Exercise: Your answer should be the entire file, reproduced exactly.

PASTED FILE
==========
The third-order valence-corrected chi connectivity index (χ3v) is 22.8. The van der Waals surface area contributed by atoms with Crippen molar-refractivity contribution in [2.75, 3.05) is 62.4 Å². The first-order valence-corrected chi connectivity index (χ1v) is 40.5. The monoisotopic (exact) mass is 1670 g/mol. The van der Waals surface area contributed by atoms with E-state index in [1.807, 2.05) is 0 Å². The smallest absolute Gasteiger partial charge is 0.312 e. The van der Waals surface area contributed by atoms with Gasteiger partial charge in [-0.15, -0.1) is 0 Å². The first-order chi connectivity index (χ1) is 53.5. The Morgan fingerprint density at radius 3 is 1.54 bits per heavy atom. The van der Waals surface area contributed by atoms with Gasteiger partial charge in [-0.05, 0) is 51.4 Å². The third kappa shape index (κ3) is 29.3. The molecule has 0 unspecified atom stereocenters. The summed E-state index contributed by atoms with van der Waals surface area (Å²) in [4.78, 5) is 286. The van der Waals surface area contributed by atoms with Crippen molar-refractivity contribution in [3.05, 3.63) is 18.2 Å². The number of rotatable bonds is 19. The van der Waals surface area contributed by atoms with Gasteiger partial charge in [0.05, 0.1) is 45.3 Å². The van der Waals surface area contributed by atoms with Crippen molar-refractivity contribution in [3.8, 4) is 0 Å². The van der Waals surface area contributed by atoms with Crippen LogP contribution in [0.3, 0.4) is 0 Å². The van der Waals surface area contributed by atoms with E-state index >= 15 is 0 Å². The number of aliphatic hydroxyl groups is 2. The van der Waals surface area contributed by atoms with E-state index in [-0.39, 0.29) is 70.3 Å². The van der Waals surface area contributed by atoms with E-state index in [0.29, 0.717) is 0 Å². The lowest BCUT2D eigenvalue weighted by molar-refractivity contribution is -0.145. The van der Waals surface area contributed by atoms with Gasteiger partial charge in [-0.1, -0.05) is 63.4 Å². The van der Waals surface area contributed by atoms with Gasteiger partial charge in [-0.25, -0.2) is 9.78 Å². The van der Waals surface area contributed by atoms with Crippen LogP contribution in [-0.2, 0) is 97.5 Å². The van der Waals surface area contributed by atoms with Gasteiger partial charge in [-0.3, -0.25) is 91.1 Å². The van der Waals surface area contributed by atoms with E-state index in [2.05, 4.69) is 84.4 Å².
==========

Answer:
The third-order valence-corrected chi connectivity index (χ3v) is 22.8. The van der Waals surface area contributed by atoms with Crippen molar-refractivity contribution in [2.75, 3.05) is 62.4 Å². The first-order valence-corrected chi connectivity index (χ1v) is 40.5. The monoisotopic (exact) mass is 1670 g/mol. The van der Waals surface area contributed by atoms with E-state index in [1.807, 2.05) is 0 Å². The smallest absolute Gasteiger partial charge is 0.312 e. The van der Waals surface area contributed by atoms with Gasteiger partial charge in [-0.15, -0.1) is 0 Å². The first-order chi connectivity index (χ1) is 53.5. The Morgan fingerprint density at radius 3 is 1.54 bits per heavy atom. The van der Waals surface area contributed by atoms with Gasteiger partial charge in [-0.05, 0) is 51.4 Å². The third kappa shape index (κ3) is 29.3. The molecule has 0 unspecified atom stereocenters. The summed E-state index contributed by atoms with van der Waals surface area (Å²) in [4.78, 5) is 286. The van der Waals surface area contributed by atoms with Crippen molar-refractivity contribution in [3.05, 3.63) is 18.2 Å². The number of rotatable bonds is 19. The van der Waals surface area contributed by atoms with Gasteiger partial charge in [0.05, 0.1) is 45.3 Å². The van der Waals surface area contributed by atoms with Crippen molar-refractivity contribution in [3.8, 4) is 0 Å². The van der Waals surface area contributed by atoms with Crippen LogP contribution in [0.3, 0.4) is 0 Å². The van der Waals surface area contributed by atoms with E-state index >= 15 is 0 Å². The number of aliphatic hydroxyl groups is 2. The van der Waals surface area contributed by atoms with E-state index in [-0.39, 0.29) is 70.3 Å². The van der Waals surface area contributed by atoms with E-state index in [0.29, 0.717) is 0 Å². The lowest BCUT2D eigenvalue weighted by molar-refractivity contribution is -0.145. The van der Waals surface area contributed by atoms with Gasteiger partial charge in [-0.1, -0.05) is 63.4 Å². The van der Waals surface area contributed by atoms with Gasteiger partial charge in [-0.25, -0.2) is 9.78 Å². The van der Waals surface area contributed by atoms with Crippen LogP contribution in [-0.2, 0) is 97.5 Å². The van der Waals surface area contributed by atoms with Gasteiger partial charge in [-0.3, -0.25) is 91.1 Å². The van der Waals surface area contributed by atoms with E-state index in [2.05, 4.69) is 84.4 Å².